The trial billed as the most expensive in British legal history was halted after just one week yesterday.
Liquidators to Barings Bank settled a £1bn claim against PricewaterhouseCoopers, one of the company's former auditors. The agreement is the second attempt at an out-of-court settlement, and leaves PwC co-operating with the liquidators in continuing legal action against its co-defendant, the auditor Deloitte & Touche.
KPMG, the liquidators, announced the settlement in the High Court yesterday, without giving details. PwC is thought to be paying no more than £75m in the deal, with both parties paying their own costs. The trial was expected to cost the various parties involved a total of £100m.
An earlier settlement, brokered by Ernst & Young, collapsed in July amid disputes with and between creditors. E&Y, which was subsequently dropped as liquidator and replaced by KPMG, and Alan Bloom, the E&Y partner behind the failed deal, now leads the administrators put in control of Railtrack at the weekend.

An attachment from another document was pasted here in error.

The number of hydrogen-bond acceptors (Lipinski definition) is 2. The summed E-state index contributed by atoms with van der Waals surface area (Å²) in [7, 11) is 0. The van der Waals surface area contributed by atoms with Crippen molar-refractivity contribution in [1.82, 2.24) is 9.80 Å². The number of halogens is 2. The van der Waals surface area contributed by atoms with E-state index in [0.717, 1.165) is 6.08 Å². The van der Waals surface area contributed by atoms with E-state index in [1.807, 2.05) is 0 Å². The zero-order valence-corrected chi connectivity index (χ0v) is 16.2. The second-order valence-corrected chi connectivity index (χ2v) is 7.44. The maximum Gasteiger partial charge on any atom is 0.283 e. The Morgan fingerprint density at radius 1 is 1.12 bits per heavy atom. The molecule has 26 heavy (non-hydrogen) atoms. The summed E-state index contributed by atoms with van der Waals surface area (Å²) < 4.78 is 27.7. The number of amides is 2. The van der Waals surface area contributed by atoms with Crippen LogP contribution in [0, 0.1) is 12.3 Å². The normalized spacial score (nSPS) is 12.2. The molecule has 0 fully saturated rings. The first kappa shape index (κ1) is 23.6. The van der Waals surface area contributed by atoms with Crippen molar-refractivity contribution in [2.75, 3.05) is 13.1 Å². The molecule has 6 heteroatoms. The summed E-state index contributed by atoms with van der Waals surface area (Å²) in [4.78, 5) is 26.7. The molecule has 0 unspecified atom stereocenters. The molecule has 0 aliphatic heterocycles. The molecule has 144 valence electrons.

The terms of the latest settlement run to more than 200 pages and will be finalised after KPMG reconstitutes its case against Deloittes, which in its defence plans to draw PwC back into court as a third party. KPMG may waive rights to any contributory damages awarded against PwC if Deloittes loses the case.
The settlement leaves Barings' creditors flush with funds to pursue Deloittes. It was unclear yesterday whether they would seek a settlement with the accountancy firm, which has indicated it is up for a fight in open court. "So many announced settlements over the past four months have proved false, or at least premature," said Rick Murray, legal adviser to Deloittes. "We await confirmation."
PwC and KPMG declined to comment.Reuse content